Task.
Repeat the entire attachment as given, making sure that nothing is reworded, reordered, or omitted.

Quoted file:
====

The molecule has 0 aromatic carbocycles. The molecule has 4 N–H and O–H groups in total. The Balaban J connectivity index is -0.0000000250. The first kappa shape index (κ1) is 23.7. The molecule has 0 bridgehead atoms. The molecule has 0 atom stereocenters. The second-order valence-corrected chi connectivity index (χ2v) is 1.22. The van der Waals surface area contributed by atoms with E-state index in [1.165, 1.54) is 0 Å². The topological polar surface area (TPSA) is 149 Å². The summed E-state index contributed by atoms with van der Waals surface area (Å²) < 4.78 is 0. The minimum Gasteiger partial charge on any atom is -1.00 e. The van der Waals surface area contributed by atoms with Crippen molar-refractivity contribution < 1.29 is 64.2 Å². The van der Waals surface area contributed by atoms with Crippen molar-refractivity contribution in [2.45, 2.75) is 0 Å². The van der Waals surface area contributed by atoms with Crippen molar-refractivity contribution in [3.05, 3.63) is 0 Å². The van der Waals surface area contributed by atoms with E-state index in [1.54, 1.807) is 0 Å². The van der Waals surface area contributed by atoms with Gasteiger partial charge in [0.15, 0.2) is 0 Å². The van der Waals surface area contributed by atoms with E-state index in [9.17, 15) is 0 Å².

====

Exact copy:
The molecule has 0 aromatic carbocycles. The molecule has 4 N–H and O–H groups in total. The Balaban J connectivity index is -0.0000000250. The first kappa shape index (κ1) is 23.7. The molecule has 0 bridgehead atoms. The molecule has 0 atom stereocenters. The second-order valence-corrected chi connectivity index (χ2v) is 1.22. The van der Waals surface area contributed by atoms with E-state index in [1.165, 1.54) is 0 Å². The topological polar surface area (TPSA) is 149 Å². The summed E-state index contributed by atoms with van der Waals surface area (Å²) < 4.78 is 0. The minimum Gasteiger partial charge on any atom is -1.00 e. The van der Waals surface area contributed by atoms with Crippen molar-refractivity contribution < 1.29 is 64.2 Å². The van der Waals surface area contributed by atoms with Crippen molar-refractivity contribution in [2.45, 2.75) is 0 Å². The van der Waals surface area contributed by atoms with Crippen molar-refractivity contribution in [3.05, 3.63) is 0 Å². The van der Waals surface area contributed by atoms with E-state index in [1.54, 1.807) is 0 Å². The van der Waals surface area contributed by atoms with Gasteiger partial charge in [0.15, 0.2) is 0 Å². The van der Waals surface area contributed by atoms with E-state index in [9.17, 15) is 0 Å².